FADEL: NPR's Domenico Montanaro. Thank you so much.

MONTANARO: Hey, you're welcome.

(SOUNDBITE OF MUSIC)

FADEL: In Turkey, officials are calling an explosion Sunday in Istanbul that killed at least six people and wounded at least 80 more a terrorist attack.

MARTÍNEZ: The blast happened on the city's most popular commercial street where crowds of people shop and watch street performers.

FADEL: NPR's Peter Kenyon is following the story and joins us from Istanbul. Hi, Peter.

PETER KENYON, BYLINE: Hi, Leila.

FADEL: So Peter, what's the latest on this attack?

KENYON: Well, there is one person in custody who's suspected of having had a direct role in the bombing. Turkey's interior minister, Suleyman Soylu, told reporters that the person who police believe left the bomb on the crowded street and walked away had been taken into custody. Police also say some 46 others are being held for questioning. The bomber was identified as a woman, Ahlam Albashir, who police say is a Syrian national. But Interior Minister Soylu also had some pretty harsh words for countries who he says harbor terrorists or allow them to raise money. He also identified the group Turkey believes was behind the bombing. Here's a bit of what he said.

(SOUNDBITE OF ARCHIVED RECORDING)

SULEYMAN SOYLU: (Non-English language spoken).

KENYON: Now, what he's saying here, he's basically calling out, quote, "the insincerity of our so-called allies" - those are his words - who he says either hide terrorists in their country or send them money from their own treasuries. He named the United States, saying a condolence message from Washington was like, quote, "a killer being first to show up at a crime scene." Turkey has also accused Sweden of supporting terror groups. Soylu named the PKK, the Kurdistan Workers' Party, and especially its Syrian affiliate, the PYD, as being behind the attack. Turkish security forces have been battling PKK militants and their allies for decades here in Turkey, northern Iraq, also in Syria.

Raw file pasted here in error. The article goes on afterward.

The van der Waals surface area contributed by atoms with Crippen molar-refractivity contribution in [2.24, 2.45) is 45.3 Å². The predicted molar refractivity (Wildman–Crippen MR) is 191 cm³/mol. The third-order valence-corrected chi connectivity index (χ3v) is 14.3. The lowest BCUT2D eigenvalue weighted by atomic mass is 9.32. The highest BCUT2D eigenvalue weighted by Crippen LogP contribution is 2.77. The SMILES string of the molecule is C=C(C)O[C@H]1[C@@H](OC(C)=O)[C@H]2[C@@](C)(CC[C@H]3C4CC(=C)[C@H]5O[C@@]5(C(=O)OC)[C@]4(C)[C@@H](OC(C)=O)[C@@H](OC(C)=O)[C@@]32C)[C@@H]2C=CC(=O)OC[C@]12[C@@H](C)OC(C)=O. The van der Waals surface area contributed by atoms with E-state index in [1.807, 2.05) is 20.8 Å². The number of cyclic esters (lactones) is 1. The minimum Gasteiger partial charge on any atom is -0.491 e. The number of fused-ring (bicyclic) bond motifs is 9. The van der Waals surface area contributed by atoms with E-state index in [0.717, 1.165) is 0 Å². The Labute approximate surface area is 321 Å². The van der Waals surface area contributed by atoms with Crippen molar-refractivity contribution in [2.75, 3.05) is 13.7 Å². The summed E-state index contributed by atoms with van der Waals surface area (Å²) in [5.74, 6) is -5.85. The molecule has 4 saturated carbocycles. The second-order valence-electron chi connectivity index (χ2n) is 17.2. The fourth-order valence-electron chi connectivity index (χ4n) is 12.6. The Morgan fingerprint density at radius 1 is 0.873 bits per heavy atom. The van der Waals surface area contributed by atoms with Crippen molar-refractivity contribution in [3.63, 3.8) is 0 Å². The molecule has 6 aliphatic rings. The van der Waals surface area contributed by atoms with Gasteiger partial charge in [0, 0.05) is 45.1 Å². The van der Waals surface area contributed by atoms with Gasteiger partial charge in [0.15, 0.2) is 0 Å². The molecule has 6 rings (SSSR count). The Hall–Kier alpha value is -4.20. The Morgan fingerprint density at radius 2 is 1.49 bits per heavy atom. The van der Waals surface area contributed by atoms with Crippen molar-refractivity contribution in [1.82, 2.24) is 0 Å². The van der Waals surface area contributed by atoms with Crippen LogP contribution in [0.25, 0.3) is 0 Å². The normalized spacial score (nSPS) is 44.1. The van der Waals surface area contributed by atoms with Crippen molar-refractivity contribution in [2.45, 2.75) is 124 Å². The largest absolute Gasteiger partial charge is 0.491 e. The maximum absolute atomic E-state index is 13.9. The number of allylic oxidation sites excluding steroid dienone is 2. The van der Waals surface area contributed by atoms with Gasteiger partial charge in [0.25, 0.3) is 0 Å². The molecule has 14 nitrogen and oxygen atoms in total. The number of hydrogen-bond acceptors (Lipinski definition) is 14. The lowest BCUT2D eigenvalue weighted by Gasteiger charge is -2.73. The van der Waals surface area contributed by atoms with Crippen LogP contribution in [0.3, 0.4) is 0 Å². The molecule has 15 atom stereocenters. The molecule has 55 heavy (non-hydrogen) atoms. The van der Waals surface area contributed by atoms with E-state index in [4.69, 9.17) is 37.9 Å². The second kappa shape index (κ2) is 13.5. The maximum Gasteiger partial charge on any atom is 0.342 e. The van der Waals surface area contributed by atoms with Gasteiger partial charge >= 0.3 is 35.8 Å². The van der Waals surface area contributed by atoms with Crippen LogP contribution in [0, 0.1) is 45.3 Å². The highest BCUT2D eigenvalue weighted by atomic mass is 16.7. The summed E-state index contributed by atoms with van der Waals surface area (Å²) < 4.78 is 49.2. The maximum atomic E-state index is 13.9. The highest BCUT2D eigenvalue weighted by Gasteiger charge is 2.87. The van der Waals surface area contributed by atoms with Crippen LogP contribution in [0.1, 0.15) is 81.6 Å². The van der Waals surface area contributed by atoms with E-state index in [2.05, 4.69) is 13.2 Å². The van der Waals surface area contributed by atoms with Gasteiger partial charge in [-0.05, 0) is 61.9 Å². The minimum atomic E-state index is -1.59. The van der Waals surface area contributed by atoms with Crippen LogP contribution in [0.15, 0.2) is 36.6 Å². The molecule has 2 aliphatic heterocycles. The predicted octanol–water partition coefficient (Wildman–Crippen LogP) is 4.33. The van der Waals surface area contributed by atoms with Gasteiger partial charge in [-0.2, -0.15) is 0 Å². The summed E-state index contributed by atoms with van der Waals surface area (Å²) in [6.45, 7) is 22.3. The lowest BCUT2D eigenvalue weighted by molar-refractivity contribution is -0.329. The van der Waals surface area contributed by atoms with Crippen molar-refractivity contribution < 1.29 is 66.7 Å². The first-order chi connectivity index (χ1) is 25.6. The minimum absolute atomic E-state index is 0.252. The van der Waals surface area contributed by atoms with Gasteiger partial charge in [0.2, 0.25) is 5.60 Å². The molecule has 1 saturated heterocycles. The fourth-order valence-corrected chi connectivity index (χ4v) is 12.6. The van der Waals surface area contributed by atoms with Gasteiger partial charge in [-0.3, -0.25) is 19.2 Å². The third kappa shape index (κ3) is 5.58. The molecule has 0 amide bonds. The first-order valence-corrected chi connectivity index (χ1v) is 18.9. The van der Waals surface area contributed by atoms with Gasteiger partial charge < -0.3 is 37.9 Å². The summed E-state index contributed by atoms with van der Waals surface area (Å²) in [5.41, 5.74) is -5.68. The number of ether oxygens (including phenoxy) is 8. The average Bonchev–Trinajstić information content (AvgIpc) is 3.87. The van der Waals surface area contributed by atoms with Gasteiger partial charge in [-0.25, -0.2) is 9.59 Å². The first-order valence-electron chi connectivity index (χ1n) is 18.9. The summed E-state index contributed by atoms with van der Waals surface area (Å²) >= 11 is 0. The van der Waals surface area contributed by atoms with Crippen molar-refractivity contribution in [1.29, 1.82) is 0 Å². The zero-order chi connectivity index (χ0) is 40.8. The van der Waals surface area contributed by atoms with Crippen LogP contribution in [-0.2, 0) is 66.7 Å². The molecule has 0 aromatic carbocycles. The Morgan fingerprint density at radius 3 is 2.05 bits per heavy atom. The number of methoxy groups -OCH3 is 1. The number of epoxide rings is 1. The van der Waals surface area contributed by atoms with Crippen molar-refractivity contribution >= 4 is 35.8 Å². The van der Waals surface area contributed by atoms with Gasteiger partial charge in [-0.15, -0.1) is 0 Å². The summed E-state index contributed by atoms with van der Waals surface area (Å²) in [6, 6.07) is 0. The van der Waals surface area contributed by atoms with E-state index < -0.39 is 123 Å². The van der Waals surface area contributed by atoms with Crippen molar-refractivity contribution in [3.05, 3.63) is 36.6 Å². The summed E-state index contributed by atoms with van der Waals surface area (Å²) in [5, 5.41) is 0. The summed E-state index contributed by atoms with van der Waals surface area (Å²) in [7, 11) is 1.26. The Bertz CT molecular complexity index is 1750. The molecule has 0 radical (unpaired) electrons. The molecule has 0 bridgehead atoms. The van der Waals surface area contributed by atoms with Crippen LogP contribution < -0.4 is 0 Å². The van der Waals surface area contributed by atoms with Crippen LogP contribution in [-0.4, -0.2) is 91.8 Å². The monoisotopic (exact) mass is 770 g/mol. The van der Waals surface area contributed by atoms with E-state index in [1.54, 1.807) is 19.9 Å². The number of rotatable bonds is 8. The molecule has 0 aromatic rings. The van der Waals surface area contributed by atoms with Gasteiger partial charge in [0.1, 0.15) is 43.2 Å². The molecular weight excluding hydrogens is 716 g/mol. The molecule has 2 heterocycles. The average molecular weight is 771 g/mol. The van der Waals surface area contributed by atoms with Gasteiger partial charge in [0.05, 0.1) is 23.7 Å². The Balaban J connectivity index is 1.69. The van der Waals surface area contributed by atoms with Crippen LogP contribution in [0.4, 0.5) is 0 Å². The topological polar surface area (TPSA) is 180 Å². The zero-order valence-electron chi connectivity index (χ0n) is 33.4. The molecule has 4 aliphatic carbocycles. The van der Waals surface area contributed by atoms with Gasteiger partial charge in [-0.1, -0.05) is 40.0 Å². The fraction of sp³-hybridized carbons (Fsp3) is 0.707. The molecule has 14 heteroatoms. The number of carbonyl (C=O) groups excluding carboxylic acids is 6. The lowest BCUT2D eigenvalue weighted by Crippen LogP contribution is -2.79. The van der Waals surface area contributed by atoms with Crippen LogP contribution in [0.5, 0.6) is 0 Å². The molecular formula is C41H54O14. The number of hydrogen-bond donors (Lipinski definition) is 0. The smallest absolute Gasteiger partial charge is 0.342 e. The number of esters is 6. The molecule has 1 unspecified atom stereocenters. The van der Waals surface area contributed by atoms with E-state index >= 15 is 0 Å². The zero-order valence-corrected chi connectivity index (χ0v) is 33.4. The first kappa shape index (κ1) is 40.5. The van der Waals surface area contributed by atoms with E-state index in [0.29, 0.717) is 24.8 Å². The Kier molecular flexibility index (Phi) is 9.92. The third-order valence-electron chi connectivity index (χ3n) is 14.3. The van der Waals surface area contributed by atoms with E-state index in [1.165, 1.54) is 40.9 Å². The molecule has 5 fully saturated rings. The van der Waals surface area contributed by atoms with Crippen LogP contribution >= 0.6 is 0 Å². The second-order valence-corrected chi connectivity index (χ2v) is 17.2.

FADEL: Now, you've been speaking to people who were there when the explosion happened.

KENYON: That's right.

FADEL: What did they tell you?

KENYON: Well, a number of the people didn't want to talk right away. They were just too upset. They had to get home, they said. But I did meet 60-year-old shop owner Hasan Ozsut. Now, he runs a small dairy farm. He sells his products from two small shops. He said he's pretty sure the blast occurred very close to one of his shops. He's expecting to find blown out windows and other damage.

But he hasn't been able to get there yet because of the crush of ambulances, police and firefighters descending on the scene. He's not sure when he'll be able to assess the damage. He did tell me, though, that now he'd gotten over the initial shock. He'd started to reflect on what this will mean going forward. And he says, it's not good. Here's some of what he told me.

HASAN OZSUT: This is just happening to Turkey's, you know, future, which is coming very near to at the end of the year. So the people are going to be doing, you know, Christmas shopping. People are going to come over here, you know, do some Christmas tourism. This is actually a bomb to Turkish economy.

KENYON: And he also said he wishes Turkey's government would stop being quite so proud of its military prowess, selling drones, and do a bit more to focus on its own citizens and their needs.

FADEL: Where do things go from here?

KENYON: People think this is another blow to Turkey's efforts to find its economic footing. There's basically a sense of harder times ahead, with the government now consumed with security matters.

FADEL: NPR's Peter Kenyon in Istanbul. Thank you so much.

KENYON: Thanks, Leila. Transcript provided by NPR, Copyright NPR.

A Martínez
A Martínez is one of the hosts of Morning Edition and Up First. He came to NPR in 2021 and is based out of NPR West.
Leila Fadel is a national correspondent for NPR based in Los Angeles, covering issues of culture, diversity, and race.